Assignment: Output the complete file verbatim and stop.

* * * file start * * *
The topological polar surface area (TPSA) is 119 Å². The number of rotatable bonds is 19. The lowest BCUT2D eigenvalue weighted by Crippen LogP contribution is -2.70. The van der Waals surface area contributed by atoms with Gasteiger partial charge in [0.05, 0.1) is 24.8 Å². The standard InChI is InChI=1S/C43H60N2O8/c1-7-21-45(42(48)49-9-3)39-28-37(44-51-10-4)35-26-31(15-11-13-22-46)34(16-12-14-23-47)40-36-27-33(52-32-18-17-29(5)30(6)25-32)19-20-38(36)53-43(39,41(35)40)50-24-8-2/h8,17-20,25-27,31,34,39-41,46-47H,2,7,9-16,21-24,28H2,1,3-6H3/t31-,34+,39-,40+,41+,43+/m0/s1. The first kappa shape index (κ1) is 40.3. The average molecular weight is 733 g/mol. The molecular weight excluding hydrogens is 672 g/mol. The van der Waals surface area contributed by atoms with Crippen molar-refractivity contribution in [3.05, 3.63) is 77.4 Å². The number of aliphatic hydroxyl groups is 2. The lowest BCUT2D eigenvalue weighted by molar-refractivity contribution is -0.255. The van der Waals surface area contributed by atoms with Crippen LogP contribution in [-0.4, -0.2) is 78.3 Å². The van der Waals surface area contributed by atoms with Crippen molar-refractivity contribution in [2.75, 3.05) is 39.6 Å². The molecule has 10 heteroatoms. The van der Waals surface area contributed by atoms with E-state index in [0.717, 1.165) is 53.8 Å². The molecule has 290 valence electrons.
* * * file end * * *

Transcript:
The topological polar surface area (TPSA) is 119 Å². The number of rotatable bonds is 19. The lowest BCUT2D eigenvalue weighted by Crippen LogP contribution is -2.70. The van der Waals surface area contributed by atoms with Gasteiger partial charge in [0.05, 0.1) is 24.8 Å². The standard InChI is InChI=1S/C43H60N2O8/c1-7-21-45(42(48)49-9-3)39-28-37(44-51-10-4)35-26-31(15-11-13-22-46)34(16-12-14-23-47)40-36-27-33(52-32-18-17-29(5)30(6)25-32)19-20-38(36)53-43(39,41(35)40)50-24-8-2/h8,17-20,25-27,31,34,39-41,46-47H,2,7,9-16,21-24,28H2,1,3-6H3/t31-,34+,39-,40+,41+,43+/m0/s1. The first kappa shape index (κ1) is 40.3. The average molecular weight is 733 g/mol. The molecular weight excluding hydrogens is 672 g/mol. The van der Waals surface area contributed by atoms with Crippen molar-refractivity contribution in [3.05, 3.63) is 77.4 Å². The number of aliphatic hydroxyl groups is 2. The lowest BCUT2D eigenvalue weighted by molar-refractivity contribution is -0.255. The van der Waals surface area contributed by atoms with Crippen LogP contribution in [-0.4, -0.2) is 78.3 Å². The van der Waals surface area contributed by atoms with Crippen molar-refractivity contribution in [2.75, 3.05) is 39.6 Å². The molecule has 10 heteroatoms. The van der Waals surface area contributed by atoms with E-state index in [0.717, 1.165) is 53.8 Å². The molecule has 290 valence electrons.